* '''{{TCG ID|EX Hidden Legends|Metagross|11}}''' - Crobat was one of the deck's two primary attackers, capable of attacking for only one or two Energy.
* '''{{TCG ID|EX Hidden Legends|Gorebyss|18}}''' - Gorebyss served as the deck's other primary attacker, and served as a hard counter to {{TCG ID|EX Team Magma vs Team Aqua|Blaziken ex|89}}.
* '''{{TCG ID|EX Sandstorm|Dunsparce|60}}''' - Dunsparce was the deck's ideal starter Pokémon. With its ''Strike and Run'' attack, Dunsparce could instantly give the player a strong setup; most decks of the time relied on Dunsparce early in the game.
* '''{{TCG|Desert Shaman}}''' - Desert Shaman provided a means for CroByss to downsize the opponent's hand, which was particularly effective in combination with either of Crobat's attacks. Because CroByss was a quick deck that often set up before its opponent, a Desert Shaman early in the game was typically much more disastrous for an opponent than for the Crobyss player.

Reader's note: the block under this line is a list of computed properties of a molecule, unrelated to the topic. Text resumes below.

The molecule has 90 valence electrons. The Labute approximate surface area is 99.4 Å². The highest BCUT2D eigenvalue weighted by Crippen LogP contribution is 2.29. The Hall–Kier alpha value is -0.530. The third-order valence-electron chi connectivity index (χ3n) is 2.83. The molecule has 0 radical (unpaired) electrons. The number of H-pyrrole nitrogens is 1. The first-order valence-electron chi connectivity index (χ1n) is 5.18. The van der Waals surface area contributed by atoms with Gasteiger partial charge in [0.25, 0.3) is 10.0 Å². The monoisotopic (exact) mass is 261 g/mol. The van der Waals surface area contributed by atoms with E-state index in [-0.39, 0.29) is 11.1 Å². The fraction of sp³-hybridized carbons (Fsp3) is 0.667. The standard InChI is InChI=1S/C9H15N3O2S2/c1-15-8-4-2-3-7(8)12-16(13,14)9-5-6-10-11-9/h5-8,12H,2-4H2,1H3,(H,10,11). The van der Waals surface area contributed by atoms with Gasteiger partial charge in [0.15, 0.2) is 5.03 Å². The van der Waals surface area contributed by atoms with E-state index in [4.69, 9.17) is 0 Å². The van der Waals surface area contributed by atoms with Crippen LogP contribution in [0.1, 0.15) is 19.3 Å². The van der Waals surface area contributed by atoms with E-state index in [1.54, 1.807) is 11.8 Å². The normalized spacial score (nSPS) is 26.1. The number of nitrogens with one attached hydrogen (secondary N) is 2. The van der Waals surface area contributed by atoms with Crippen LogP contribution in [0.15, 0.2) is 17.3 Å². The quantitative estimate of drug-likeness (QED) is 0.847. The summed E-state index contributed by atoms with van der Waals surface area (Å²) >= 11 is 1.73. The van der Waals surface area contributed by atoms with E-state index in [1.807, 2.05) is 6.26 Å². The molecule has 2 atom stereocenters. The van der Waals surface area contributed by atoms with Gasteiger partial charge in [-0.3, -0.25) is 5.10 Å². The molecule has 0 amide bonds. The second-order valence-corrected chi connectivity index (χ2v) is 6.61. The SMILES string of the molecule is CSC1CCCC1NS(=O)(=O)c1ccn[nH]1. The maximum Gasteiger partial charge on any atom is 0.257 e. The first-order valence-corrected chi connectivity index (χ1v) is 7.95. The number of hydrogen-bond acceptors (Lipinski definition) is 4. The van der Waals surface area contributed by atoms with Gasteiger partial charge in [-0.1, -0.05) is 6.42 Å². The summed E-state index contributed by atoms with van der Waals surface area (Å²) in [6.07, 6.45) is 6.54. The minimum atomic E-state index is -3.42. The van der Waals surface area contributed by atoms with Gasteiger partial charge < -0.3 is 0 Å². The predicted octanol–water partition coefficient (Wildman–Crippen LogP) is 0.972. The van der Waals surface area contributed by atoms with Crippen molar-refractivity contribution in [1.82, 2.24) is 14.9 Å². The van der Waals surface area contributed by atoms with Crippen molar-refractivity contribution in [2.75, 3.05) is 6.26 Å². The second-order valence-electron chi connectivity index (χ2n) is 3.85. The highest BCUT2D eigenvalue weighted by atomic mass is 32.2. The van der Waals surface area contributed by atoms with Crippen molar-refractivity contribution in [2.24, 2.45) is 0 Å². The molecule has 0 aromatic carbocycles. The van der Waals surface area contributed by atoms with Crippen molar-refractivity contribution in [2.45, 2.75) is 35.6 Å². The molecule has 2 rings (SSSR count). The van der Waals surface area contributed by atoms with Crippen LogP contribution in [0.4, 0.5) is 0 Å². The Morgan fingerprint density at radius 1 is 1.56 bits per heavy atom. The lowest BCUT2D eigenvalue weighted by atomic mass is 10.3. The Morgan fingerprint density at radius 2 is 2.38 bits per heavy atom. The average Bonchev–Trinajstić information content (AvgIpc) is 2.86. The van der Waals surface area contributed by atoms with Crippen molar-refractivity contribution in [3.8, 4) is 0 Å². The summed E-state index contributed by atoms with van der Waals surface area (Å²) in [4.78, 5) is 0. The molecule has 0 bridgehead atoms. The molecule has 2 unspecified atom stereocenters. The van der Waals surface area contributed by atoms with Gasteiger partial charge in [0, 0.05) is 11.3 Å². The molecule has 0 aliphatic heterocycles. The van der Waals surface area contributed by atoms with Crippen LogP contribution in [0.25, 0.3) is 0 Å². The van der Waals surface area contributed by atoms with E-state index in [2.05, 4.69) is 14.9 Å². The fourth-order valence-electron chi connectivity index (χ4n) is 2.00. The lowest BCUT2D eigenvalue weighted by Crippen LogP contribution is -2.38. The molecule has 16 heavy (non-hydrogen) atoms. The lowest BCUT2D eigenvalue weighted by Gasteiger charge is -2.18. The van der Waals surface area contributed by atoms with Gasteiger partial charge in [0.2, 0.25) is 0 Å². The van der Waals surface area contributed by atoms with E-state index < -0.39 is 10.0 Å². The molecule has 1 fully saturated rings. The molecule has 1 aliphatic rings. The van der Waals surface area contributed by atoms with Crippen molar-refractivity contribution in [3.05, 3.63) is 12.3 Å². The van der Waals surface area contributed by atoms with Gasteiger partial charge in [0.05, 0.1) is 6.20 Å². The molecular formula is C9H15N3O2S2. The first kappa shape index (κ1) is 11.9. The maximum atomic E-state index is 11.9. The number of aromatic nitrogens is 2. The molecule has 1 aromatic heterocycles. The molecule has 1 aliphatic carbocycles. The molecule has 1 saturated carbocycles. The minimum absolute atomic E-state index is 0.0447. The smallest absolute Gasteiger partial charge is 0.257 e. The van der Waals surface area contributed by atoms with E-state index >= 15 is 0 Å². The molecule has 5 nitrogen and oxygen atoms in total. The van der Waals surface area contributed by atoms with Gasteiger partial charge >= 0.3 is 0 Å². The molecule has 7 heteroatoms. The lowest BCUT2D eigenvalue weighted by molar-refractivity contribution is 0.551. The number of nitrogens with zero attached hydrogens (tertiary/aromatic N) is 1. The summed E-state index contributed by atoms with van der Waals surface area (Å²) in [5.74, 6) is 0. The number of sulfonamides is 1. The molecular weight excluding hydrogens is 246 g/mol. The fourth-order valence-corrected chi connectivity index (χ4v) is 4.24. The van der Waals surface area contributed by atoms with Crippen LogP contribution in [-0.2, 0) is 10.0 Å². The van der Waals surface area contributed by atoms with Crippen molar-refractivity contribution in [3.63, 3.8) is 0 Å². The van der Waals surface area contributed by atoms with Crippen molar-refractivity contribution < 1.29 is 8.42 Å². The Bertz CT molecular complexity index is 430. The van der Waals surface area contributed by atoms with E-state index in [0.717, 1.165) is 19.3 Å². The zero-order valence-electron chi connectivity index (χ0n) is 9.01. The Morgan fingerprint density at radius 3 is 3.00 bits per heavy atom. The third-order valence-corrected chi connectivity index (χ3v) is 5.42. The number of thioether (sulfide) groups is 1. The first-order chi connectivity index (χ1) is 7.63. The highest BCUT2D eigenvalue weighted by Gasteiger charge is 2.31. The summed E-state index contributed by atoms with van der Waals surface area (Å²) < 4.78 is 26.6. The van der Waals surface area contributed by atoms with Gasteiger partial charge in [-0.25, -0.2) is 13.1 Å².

* '''{{TCG|Double Rainbow Energy}}''' - Double Rainbow Energy provided a way to power up either Crobat's ''Triple Poison'' or Gorebyss's ''Mystic Water'' in only one turn.

==Typical decklist==
{{decklist/entry|4|{{TCG ID|EX Hidden Legends|Crobat|3}}|Grass||Rare Holo}}
{{decklist/entry|3|{{TCG ID|EX Hidden Legends|Golbat|36}}|Grass||Uncommon}}
{{decklist/entry|4|{{TCG ID|EX Hidden Legends|Zubat|83}}|Grass||Common}}
{{decklist/entry|3|{{TCG ID|EX Hidden Legends|Gorebyss|18}}|Water||Rare}}
{{decklist/entry|3|{{TCG ID|EX Hidden Legends|Clamperl|58}}|Water||Common}}